a hint of boasting or over-confidence, “I am their leader. Judicar
Parmour Pelevin. And I will uphold the traditions of my
people.”

“Yes, my lord,” Heterodymus' two heads spoke
in unison, bowing to their liege.

“I'll vote for genius,” a female voice, soft
as a distant mountain breeze, declared from between the pillars
behind the Judicar.

He turned, smiled. “Selene. My only comfort.
How dare you flatter me?” he joked. “Come in, my dear.”

 

She entered the room, gliding over the floor
as if the ground itself retreated from her touch in recognition of
her standing as the Judicar's daughter. Her waist-length
ghost-white hair flowed only slightly behind her crimson robes.
Above her floated two apparitions – Tarans, those wispy souls of
un-baptized infants that are often seen flitting about in
cemeteries or dark woods, bewailing in mewing voices their terrible
fates. But these two were quite contented, continually re-arranging
a series of red silk scarves around the maiden's head, shoulders,
waist, and arms. She simultaneously swelled and retreated, like a
beating heart, as she approached.

Her lips hardly moved when she spoke, and the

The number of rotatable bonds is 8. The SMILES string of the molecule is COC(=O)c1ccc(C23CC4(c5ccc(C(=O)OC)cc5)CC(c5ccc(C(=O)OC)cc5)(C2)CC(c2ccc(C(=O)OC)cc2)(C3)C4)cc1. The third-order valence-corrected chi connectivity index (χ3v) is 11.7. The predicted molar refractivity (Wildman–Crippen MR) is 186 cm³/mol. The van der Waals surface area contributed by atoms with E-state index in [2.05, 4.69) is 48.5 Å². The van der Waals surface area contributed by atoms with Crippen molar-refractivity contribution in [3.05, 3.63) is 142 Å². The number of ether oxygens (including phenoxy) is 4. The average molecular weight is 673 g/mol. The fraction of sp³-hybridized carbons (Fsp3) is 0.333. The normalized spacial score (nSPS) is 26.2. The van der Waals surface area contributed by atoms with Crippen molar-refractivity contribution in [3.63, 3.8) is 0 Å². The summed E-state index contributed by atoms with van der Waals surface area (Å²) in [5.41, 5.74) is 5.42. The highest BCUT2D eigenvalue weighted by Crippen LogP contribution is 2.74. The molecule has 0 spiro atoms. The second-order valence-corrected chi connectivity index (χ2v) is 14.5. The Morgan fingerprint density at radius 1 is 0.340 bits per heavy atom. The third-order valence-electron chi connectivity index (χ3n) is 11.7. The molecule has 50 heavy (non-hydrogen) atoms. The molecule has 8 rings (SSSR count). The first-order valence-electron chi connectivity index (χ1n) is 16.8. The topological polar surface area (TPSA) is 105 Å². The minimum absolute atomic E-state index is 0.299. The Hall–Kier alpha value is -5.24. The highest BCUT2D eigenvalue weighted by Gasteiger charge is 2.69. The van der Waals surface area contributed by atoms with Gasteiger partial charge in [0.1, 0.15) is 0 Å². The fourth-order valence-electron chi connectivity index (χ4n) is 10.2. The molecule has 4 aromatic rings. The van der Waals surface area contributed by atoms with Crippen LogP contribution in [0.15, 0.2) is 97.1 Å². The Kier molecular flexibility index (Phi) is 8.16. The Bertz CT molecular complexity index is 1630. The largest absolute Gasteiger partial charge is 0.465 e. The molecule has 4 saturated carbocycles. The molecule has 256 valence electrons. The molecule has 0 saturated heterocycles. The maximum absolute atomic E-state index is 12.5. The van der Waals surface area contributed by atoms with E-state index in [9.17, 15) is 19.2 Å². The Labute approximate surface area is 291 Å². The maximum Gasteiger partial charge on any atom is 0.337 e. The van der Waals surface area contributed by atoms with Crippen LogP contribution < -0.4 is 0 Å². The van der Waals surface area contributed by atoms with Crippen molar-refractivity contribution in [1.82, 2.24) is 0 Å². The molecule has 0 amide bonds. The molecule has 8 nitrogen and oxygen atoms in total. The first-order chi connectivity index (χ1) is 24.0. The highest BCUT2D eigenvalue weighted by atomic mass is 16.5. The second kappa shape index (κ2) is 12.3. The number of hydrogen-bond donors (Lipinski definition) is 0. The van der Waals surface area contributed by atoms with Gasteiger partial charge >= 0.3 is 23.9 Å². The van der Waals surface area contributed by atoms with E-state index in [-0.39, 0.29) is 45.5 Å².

Judicar, who concentrated his sight through the ever-moving veils
and scarves, thought that her full red lips never moved at all. Of
course, this must all be illusion, he assured himself. Selene's
voice, faint as a whisper, projected forth with a soothing, yet
piercing clarity. “And how can a daughter over-flatter her father,
even if he is the Judicar?”

“There you go again, little swan. And what is
it you wish from me at such an important hour, my young one?”

“Only to wish you good fortune.” She handed
him a crystal flask containing a phosphorescent golden liquid. “And
to present you a gift in preparation for the upcoming
engagement.”

He looked at the flask, then to Selene. “My
thanks, dear. You are, indeed, reason for good cheer. You brace my
confidence.”

She curtsied, smiling, the Tarans lowering
and rising with her, like balloons on tethers. With a slight nod,
she turned to glide between the pillars and into the maze of halls
and doors, sightless pygmies parting before her like fog before
sunlight, so powerfully was her presence felt.

“And now,” he said to himself as he watched
her leave, his smile fading with her departure, “it is time.” He
turned his back to the pillars as Selene disappeared through a
distant doorway. A wrinkle of determination fixed itself to his
brow. He breathed in deeply, then exhaled slowly through his
aqualine nose, steeling himself to face some enemy.

“Sinistrum, begin the recounting,” the
Judicar said. Heterodymus' left head raised its slit-like eyelids
to reveal yellowed orbs buried beneath manifold layers of wrinkled
flesh. “Recite to me The Doom of Change.”

Sinistrum spoke slowly, deliberately.
Apprehension pricked the back of his parched and withered
throat:

 

Tradition demands

The Doom of Change be spoken,

Else that stands shall fall,

That built is demolished,

Law falters and fails man,

And decay consumes all.

This is the doom.

 

The right head spoke next, its features
evincing an articulation at odds with their infantile appearance,
its voice a sing-song entirely inappropriate for the gravity of the